A friend pitched this on Facebook thusly: "If you're looking for fun, well written wish fulfillment for women who love academia, let me recommend A DiA friend pitched this on Facebook thusly: "If you're looking for fun, well written wish fulfillment for women who love academia, let me recommend A Discovery of Witches." She later added: "This book is quite literally what happened when a historian who has read Eco read Twilight on a dare and said, 'Hey, what if, instead of being an insecure teenager, Bella had been an adult woman with a real education and her own chops, and when Edward started being a freak she smacked him upside the head? Oh and also let's add a plot.'"
Which was more than enough to prompt me to run off and read it. I was not disappointed. The Twilight reference was apt; there are many elements that the series share. That said--everything changes with context.
Diana Bishop (descended from Bridget Bishop of the Salem trials) is doing post-doctorate research on the history of alchemy at Oxford's Bodleian Library in preparation for a keynote speech she's supposed to give, rather than being a teenage girl who likes to tote around a copy of Wuthering Heights. She's also a witch, well aware of the existence of vampires and able to distinguish them from humans.
Matthew de Clairmont is certainly not a broody teenager trapped in a 100-year-old vampire's body. He's somewhere around 1500 years old and has put all those years to very good use. He doesn't skulk around in an infinite loop of high school (admittedly partly because he was older when he was made, but still); he's a highly-respected researcher in multiple fields, besides having managed to make friends with many of the best minds of Europe's history and get involved with a surprising number of world events.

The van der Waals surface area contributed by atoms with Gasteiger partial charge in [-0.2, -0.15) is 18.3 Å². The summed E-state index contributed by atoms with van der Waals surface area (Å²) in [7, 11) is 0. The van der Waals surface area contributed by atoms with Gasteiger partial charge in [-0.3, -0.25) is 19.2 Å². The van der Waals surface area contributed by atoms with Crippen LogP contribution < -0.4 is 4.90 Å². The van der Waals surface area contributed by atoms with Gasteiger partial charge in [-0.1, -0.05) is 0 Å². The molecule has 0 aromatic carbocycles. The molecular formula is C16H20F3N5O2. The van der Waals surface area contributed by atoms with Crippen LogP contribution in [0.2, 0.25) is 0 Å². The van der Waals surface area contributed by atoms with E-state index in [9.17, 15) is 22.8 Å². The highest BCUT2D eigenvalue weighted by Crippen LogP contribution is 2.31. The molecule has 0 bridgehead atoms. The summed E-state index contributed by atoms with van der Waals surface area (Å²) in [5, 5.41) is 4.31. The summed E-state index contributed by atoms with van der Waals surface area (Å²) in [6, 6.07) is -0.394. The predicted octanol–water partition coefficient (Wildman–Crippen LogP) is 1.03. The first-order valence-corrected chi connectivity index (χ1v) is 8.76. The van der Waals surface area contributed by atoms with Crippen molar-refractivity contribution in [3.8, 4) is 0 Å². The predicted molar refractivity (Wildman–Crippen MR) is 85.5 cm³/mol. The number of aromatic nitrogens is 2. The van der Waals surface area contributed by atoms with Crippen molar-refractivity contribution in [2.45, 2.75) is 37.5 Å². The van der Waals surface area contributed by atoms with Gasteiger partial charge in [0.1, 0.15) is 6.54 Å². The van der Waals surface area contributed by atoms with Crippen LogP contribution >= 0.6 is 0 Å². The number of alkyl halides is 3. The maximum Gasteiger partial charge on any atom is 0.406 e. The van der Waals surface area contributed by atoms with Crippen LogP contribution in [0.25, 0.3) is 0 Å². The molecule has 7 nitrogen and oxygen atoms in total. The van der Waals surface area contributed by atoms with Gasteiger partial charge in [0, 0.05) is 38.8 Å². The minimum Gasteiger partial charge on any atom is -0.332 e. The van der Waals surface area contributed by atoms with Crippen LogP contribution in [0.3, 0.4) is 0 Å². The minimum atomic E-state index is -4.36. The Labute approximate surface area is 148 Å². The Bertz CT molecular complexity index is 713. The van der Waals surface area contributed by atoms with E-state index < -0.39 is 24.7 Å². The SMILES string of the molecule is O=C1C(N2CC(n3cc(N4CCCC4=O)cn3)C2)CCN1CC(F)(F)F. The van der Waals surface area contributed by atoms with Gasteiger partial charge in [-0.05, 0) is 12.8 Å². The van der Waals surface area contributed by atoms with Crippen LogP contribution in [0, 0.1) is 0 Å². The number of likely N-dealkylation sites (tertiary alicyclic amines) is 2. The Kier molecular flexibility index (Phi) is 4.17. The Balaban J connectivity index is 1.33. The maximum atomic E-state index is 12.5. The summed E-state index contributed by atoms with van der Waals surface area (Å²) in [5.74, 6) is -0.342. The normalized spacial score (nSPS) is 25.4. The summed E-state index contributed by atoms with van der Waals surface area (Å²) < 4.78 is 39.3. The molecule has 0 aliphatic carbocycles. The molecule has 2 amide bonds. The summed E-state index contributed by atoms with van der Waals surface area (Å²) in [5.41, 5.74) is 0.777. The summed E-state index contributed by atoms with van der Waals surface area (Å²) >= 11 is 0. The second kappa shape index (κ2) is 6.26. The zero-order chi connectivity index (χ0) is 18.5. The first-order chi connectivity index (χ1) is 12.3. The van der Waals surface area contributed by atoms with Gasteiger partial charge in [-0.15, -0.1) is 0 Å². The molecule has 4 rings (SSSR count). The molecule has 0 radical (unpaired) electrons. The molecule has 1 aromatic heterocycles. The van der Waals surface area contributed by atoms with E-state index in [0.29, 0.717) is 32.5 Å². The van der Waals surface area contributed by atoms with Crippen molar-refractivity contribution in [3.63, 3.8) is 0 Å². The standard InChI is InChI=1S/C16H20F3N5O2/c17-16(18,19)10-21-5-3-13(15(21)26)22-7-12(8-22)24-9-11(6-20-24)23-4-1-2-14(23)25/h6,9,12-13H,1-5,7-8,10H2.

There is no evidence of werewolves as yet, and thus no Jacob-analogue either. The author is pretty clear that there are only three kinds of "creature" (i.e. supernatural being): witches, vampires, and daemons. Wolf pack behavior does get highlighted quite a bit, but it's rolled into the vampire mythos--which is really interesting in and of itself. In fact, Matthew's got some dominance and protection issues, and these get explained in part by the way vampire clan behavior mirrors wolf pack behavior.
And while Diana does need the occasional rescue and will go along with Matthew's directives, she's also not shy about telling him when he's being creepy or overstepping. Which doesn't always go over well, but since she's pushing back the effect is more of tension between people and less of him just being controlling. They're a couple who came together rather quickly finding the balance of their relationship. It makes sense.
I could go on, but I hope by now you get the idea. I'm not going to say this was the best thing ever or that it's my new favorite book, but it was certainly a fun read. Definitely recommended....more
Trigger warnings for this book abound: child sexual abuse, sex work, drug use, surgery, homophobia, and obviously transphobia all get touched upon toTrigger warnings for this book abound: child sexual abuse, sex work, drug use, surgery, homophobia, and obviously transphobia all get touched upon to varying degrees. That said, if you are not triggered by these things--you need to read this. (I strongly recommend the audiobook, narrated by the author.)